(Photo coming soon)
You can put this recipe together in just under a half hour. Perfect when you get home late and want something filling and nutritious. Serve alone (it’s perfect that way) but if you’re a carb fan, have it with naan, paratha bread or rice. It has a little kick but not too spicy. If you don’t like the spiciness, leave out the curry. It’ll taste just as delicious!
This recipe was mainly so that you didn’t have to chop too many veggies. If you’ve got the time, then you can chop your own tomatoes (add some spices for flavor) and/or soak your own chickpeas.
1 small onion (thinly sliced)
2 cloves of garlic (chopped)
1 tablespoon coconut oil (or any cooking oil)
1 teaspoon curry powder
½ teaspoon cardamom
½ teaspoon seasoned salt (eliminate if you want to reduce salt intake)
15 oz can drained and rinsed chickpeas to reduce salt amount (or soak and cook chickpeas to make 1 ½ cups of cooked chickpeas)
2 cups of spinach (chard works as well)
15 oz can diced fire roasted tomatoes (low or no sodium if you’re watching your sodium intake)
¼ cup vegetable broth
½ cup Marconi almonds (or cashews or regular slivered or sliced almonds if you can’t find Marconi – I found them in Trader Joe’s). Browning the nuts in a small cast iron pan makes for a nicer texture if you have the time. Good crunch!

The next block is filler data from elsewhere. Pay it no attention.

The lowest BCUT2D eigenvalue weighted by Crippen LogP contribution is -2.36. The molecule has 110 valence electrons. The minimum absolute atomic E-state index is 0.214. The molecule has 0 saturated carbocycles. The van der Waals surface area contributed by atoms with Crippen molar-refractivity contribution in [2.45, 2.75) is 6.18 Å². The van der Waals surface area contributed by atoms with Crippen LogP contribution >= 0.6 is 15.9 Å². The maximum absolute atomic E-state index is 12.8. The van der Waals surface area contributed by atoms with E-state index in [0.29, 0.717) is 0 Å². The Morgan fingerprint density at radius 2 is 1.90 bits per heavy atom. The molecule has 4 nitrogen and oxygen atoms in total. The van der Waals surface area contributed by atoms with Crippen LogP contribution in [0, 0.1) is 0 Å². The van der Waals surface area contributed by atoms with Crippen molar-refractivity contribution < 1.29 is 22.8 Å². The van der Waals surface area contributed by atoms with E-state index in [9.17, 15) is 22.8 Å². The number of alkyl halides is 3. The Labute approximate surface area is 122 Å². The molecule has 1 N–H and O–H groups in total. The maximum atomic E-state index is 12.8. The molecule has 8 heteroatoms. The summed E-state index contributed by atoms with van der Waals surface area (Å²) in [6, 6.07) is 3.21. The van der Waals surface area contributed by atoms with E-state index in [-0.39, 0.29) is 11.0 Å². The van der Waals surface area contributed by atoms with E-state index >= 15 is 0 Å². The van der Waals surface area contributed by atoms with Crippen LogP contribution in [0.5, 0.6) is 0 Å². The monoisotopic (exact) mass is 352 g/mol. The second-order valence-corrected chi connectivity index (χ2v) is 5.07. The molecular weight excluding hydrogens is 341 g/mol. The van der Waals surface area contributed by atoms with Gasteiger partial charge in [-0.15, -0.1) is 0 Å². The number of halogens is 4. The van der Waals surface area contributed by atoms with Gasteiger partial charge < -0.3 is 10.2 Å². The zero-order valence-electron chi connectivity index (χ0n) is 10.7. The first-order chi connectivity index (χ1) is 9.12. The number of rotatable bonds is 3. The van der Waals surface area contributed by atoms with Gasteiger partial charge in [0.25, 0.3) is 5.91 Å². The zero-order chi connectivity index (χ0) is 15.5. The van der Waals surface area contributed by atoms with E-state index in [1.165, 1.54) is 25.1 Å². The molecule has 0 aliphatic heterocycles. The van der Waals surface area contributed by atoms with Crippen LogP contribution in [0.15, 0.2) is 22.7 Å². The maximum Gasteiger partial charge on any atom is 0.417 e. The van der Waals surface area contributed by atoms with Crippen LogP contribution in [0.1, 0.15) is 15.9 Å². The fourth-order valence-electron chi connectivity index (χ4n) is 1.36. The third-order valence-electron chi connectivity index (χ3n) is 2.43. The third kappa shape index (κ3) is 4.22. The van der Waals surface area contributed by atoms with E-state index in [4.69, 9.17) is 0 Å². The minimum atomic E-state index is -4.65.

½ cup coconut milk
- Heat coconut oil in saucepan
- Sauté onions until soft
- Add garlic and sauté for another 5 minutes
- Stir in curry powder, cardamom and salt
- Stir in chickpeas and stir, allowing chickpeas to brown a bit
- Add spinach and stir until spinach is soft
- Stir in tomatoes
- Stir in vegetable broth
- Let simmer for 10 minutes
- Stir in almonds
- Stir in coconut milk
- Serve and enjoy!
Amount per serving:
% Daily Value*:
Total Fat 12.1g, 15%
Saturated Fat 9.4g, 47%
Cholesterol 0mg, 0%
Sodium 532mg, 23%
Total Carbohydrate 31g, 11%
Dietary Fiber 6.8g, 24%
Total Sugars 3.1g
Vitamin D 0mcg, 0%
Calcium 73mg. 6%
Iron 3mg, 15%
Potassium 389mg, 8%
*The % Daily Value (DV) tells you how much a nutrient in a food serving contributes to a daily diet.
2,000 calorie a day is used for general nutrition advice.